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Supply Chain Graphic of the Week: Impact of Imports on US Manufacturing - Two Different Views of the Same Chart


Famed Economist Alan Reynolds Says Chart Shows Little Correlation Between Imports and US Manufacturing Output; SCDigest Reads the Data Differently

Feb. 23, 2017
SCDigest Editorial Staff

President Trump was elected in large part on his promise to revive US manufacturing, and blaming much of the US decline in manufacturing on too many imports resulting from bad trade deals, currency manipulation and more.

But what exactly is the relationship between import volumes and US manufacturing output?


In a recent blog post, noted economist Alan Reynolds, now of the libertarian-oriented The Cato Institute, published the chart below in an attemp to answer that relationship question.




Relative to this data, Reynolds wrote: "As the graph clearly shows, the real gross output of US manufacturing rises when the goods trade deficit (both measured in 2009 dollars) is also rising. When trade deficits fall, so does US manufacturing. Sinking industries need fewer imported parts and materials, and their unemployed workers can’t afford imports."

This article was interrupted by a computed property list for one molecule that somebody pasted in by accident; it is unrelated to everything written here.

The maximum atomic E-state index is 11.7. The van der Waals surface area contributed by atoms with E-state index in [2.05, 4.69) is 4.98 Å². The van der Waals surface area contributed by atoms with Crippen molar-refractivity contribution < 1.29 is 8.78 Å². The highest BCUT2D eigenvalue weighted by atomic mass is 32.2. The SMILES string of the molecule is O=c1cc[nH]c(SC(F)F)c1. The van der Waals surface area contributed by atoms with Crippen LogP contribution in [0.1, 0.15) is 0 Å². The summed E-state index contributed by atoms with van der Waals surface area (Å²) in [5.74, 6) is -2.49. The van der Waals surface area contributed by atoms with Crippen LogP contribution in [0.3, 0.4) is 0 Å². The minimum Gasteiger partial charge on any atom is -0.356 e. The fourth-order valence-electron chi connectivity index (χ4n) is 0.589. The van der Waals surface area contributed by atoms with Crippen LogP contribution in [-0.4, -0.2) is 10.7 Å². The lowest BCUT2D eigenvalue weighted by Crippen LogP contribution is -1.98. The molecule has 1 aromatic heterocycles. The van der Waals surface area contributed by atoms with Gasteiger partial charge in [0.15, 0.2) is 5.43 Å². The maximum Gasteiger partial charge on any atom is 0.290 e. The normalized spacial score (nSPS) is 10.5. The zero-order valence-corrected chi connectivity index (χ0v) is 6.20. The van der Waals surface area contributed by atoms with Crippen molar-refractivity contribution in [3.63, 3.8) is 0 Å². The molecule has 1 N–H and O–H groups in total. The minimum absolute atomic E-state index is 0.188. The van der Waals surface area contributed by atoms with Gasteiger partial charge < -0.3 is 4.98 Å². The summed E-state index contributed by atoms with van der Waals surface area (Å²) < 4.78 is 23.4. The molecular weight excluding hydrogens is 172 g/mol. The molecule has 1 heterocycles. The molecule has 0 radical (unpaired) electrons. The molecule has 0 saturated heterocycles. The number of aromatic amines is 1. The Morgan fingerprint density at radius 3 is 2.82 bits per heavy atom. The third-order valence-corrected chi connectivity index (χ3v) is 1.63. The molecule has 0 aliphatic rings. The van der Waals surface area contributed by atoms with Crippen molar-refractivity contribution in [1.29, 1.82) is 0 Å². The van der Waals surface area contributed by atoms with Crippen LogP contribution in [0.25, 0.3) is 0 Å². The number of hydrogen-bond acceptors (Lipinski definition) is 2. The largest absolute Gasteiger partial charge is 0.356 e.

With all due respect to Mr. Reynolds, who has done great work over many years, we say "Huh?"


From SCDigest's view, , the immediate takeaway from this chart is that from roughly 1997-2005, US imports soared while US manufacturing flatlined, hardly marching in lockstep, as Reynold's analysis indicated.

For the next 5 or so years, the two measures did move roughly together, but then from 2010 to 2014, imports slumped and – surprise! – US manufacturing showed growth.

Then in the last few years imports are again rising - and US output is again flat. All this more supportive of Trump's case, though there are many sides to this issue.

So are we nuts, or is Reynold's in need of new spectacles? Please offer your interpretation.

Any Feedback on our Supply Chain Graphic of the Week? Let us know your thoughts at the Feedback section below.


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